In the summer of 2016, after years of state-level battles over genetically modified organism (GMO) food labeling, Congress stepped in and imposed a nationwide solution.
Vermont, Maine and Connecticut had passed legislation, and the fear was that other states would follow suit, potentially creating a patchwork of differing requirements that would confuse consumers and confound food companies. In Congress, some pro-GMO legislators saw no need for mandatory labeling, but in the end a compromise was reached: the Bioengineered Food Disclosure Act, which ordered USDA to create a National Bioengineered Food Disclosure Standard. (See https://www.govinfo.gov/…)
Notice the word Congress used: "bioengineered."
The national law preempted the states, putting them out of the GMO-labeling business. The ball was now in USDA's court, where bureaucrats would methodically work their way through the process of soliciting views, writing draft regulations, taking comments on draft regulations and eventually issuing final rules. As I put it in a column at the time, "Unless you're fascinated with the workings of the Administrative Procedure Act, welcome to Dullsville." (See https://www.dtnpf.com/…)
In 2018 USDA finished its work. (See https://www.federalregister.gov/…) It gave food producers and retailers time to tweak labels. After COVID-19 hit, the time was extended. Mandatory compliance with the rules finally kicked in on Jan. 1 of this year.
Not surprisingly, the media have noticed, and in recent weeks there has been a spate of articles on the rules. Most have been critical, often quoting from the anti-GMO groups who in 2020 sued USDA demanding a rewrite. (See https://www.centerforfoodsafety.org/…) Few articles have put the rules in historical context or noted what seems to me the critical point -- that the anti-GMO groups' beef is really with Congress.
That's not what they say in their lawsuit, of course. They argue USDA has been unfaithful to the 2016 statute as well as the Administrative Procedure Act. And who knows, they might get a court to agree with them. But by my reading of the law, the regulations and the lawsuit, they're wrong. They lost this battle six years ago, not four.
Admittedly, as someone who has always been pro-GMO, my sympathies have never been with these groups. Yet I do find myself agreeing with them about one important thing, which I will explain in a minute. In general, though, my view is consumers benefit little from labeling genetically engineered food as such. For those who care, existing non-GMO and organic labels provide important guidance.
To those who don't care, a GMO label may well look like a "don't buy" warning. In 2016, Congress decided labels should avoid suggesting genetically engineered food is unsafe. It chose the word "bioengineered," which lacks the negative connotations that have come to be associated with "GMO."
The lawsuit argues it was unlawful for USDA to require "bioengineered." But Congress repeatedly used that word and the related word "bioengineering" in the statute. It's hard to believe a court will overturn USDA work that follows Congress's lead.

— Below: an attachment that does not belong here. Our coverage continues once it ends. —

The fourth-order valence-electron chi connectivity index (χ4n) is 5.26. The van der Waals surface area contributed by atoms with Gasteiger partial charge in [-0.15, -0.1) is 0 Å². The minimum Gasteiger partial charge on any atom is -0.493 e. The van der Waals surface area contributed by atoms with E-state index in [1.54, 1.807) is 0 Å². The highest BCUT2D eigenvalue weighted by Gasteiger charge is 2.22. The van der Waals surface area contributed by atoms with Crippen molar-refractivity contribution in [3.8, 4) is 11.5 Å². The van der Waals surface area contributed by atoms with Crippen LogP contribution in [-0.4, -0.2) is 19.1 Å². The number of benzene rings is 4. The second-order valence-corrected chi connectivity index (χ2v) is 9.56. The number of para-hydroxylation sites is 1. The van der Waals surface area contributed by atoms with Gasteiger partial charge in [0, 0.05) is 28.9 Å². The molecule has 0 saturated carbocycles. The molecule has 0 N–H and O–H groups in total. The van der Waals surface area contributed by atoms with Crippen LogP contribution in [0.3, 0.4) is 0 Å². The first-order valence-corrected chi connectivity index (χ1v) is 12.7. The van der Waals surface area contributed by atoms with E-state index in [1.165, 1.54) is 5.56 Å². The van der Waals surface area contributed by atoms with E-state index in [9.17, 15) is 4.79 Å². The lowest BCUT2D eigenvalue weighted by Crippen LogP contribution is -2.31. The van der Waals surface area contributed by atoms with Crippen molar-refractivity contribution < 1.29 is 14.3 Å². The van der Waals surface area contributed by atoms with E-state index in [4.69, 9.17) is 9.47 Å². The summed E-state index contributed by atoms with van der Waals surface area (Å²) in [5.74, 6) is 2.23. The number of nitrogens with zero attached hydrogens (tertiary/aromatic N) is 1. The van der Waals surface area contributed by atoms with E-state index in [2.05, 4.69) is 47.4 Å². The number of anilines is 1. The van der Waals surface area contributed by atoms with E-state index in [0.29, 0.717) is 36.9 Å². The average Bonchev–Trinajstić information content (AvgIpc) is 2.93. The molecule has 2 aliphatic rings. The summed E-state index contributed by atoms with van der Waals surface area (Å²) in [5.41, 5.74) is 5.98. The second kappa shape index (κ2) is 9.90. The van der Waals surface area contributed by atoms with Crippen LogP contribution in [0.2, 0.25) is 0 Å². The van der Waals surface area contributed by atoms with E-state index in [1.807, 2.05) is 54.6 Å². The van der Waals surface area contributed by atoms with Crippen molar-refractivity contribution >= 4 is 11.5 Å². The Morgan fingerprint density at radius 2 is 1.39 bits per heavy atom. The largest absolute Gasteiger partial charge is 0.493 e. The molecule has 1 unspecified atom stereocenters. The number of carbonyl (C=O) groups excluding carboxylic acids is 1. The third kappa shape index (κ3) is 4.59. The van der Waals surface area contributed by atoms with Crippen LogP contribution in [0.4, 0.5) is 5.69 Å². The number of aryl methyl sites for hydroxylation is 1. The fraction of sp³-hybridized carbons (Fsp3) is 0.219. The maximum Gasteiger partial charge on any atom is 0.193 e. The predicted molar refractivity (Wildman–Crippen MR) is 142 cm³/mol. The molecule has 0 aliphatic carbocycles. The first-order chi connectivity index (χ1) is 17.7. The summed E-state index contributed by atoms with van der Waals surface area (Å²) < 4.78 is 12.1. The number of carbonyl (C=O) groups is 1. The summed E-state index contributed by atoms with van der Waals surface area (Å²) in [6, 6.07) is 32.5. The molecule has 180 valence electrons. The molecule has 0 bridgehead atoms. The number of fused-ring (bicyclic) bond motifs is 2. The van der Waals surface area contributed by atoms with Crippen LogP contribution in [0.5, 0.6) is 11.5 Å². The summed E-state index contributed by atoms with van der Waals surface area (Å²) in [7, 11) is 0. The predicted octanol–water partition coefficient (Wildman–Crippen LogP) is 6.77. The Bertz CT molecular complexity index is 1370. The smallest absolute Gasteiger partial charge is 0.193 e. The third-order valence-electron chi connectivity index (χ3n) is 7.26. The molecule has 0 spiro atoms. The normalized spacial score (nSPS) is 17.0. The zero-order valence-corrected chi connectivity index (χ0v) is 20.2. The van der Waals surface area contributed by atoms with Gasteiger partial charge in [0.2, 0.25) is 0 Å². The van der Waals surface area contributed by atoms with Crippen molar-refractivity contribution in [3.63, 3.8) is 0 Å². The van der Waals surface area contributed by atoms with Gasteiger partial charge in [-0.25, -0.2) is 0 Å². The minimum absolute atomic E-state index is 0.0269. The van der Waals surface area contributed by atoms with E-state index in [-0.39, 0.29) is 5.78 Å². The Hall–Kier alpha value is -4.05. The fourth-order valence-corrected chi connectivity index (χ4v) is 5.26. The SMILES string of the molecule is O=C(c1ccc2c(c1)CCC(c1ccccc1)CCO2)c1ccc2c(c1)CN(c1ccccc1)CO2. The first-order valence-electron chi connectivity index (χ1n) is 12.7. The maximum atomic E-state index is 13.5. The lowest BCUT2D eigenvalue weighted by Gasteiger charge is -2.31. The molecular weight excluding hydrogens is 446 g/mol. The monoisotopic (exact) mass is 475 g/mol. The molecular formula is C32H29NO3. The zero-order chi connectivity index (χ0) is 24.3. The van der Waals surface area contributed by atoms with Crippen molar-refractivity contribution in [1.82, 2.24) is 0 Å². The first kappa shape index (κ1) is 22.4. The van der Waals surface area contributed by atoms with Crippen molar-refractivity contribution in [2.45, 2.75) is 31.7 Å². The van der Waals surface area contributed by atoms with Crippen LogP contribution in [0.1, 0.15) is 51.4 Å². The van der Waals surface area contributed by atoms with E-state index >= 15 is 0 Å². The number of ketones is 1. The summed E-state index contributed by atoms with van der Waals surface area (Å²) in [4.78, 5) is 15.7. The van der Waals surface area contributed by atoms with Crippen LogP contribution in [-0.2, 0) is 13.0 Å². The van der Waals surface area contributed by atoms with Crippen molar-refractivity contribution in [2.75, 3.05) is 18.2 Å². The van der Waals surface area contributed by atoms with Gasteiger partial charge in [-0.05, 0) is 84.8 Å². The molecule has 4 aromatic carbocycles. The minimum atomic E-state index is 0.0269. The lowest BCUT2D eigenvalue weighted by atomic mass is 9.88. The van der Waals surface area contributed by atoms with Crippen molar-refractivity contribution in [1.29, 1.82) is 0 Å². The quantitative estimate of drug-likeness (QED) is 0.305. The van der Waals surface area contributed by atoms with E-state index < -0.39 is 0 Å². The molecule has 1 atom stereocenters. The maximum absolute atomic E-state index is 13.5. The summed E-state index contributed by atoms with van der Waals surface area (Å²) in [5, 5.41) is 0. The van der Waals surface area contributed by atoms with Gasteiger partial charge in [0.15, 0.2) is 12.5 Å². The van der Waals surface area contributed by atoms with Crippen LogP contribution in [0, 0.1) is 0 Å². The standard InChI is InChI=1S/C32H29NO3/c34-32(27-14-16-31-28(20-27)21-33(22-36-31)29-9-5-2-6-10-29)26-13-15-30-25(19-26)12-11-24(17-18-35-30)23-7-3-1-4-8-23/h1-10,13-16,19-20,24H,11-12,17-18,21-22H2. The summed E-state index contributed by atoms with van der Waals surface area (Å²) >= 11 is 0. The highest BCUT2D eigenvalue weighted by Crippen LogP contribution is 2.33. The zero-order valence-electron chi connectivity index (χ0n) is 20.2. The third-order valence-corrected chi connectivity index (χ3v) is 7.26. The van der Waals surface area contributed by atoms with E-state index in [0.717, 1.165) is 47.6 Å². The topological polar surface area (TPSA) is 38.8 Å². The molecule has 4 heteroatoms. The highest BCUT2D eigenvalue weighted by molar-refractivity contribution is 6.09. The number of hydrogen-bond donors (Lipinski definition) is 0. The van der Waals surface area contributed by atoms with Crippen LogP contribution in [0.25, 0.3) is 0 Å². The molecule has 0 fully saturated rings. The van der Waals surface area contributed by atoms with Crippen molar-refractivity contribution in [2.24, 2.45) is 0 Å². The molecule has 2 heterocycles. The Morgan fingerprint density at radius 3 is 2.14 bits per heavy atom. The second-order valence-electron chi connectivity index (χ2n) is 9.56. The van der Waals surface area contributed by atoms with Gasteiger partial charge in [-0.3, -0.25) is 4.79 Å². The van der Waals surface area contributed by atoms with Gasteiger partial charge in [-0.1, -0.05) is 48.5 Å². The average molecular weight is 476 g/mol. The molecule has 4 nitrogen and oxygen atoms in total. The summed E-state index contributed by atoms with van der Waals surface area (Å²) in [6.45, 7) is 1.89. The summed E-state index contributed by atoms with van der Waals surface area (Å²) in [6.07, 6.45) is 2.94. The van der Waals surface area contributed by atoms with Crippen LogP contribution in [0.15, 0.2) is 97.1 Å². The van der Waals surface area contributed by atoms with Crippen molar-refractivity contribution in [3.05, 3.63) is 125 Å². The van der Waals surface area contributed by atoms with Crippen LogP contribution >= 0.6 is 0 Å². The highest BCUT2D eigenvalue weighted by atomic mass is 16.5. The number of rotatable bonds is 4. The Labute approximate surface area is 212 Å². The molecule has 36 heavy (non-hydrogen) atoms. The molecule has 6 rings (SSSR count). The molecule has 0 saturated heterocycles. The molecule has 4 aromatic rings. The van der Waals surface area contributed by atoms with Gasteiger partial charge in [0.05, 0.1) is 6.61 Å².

Will consumers know what "bioengineered" means? There may be some confusion at first, but they'll figure it out. In any event, "bioengineered" was Congress's choice of language.
I have more sympathy for the anti-GMO groups' complaint about QR codes. USDA's rules allow food companies to disclose bioengineering by placing a QR code on the label. Instead of seeing a "bioengineered" symbol, or text using that word, consumers will have to scan the QR code with their smartphones to get to the disclosure.
The list of problems with this substitution could go on for pages. Many consumers don't have smart phones. If they have them, they don't always bring them along when they shop. If they see a QR code, they may expect it to lead them to unwanted marketing exhortations, not legally required disclosures.
An internet connection isn't always available in a grocery store. If it is, it can be slow. Who wants to wait more than a few seconds for the disclosure to pop up? Who has the time for scanning codes on multiple products?
In the statute Congress said USDA should do a study of possible problems with electronic disclosures. If the study came in negative, USDA was to provide "additional and comparable options to access the bioengineering disclosure."
The study, by the consulting firm Deloitte, did indeed come in negative. (See https://www.ams.usda.gov/…) In response, USDA adopted text messaging as the additional option.
Whether that's the kind of "comparable" option Congress had in mind is one of the issues before the court. Whatever the legalities, it's doubtful an electronic text message is any better for consumers than a QR code.
There's an old saying that a camel is a horse designed by a committee. Two committees -- Congress and USDA -- designed this camel, but the principal designer was Congress. The idea was to put an end to the long saga of disputes over GMO labeling.
The anti-GMO groups' suit suggests the saga continues. If the courts rule against them, it will be interesting to see whether they'll keep fighting, and if so how.
Urban Lehner can be reached at email@example.com
(c) Copyright 2022 DTN, LLC. All rights reserved.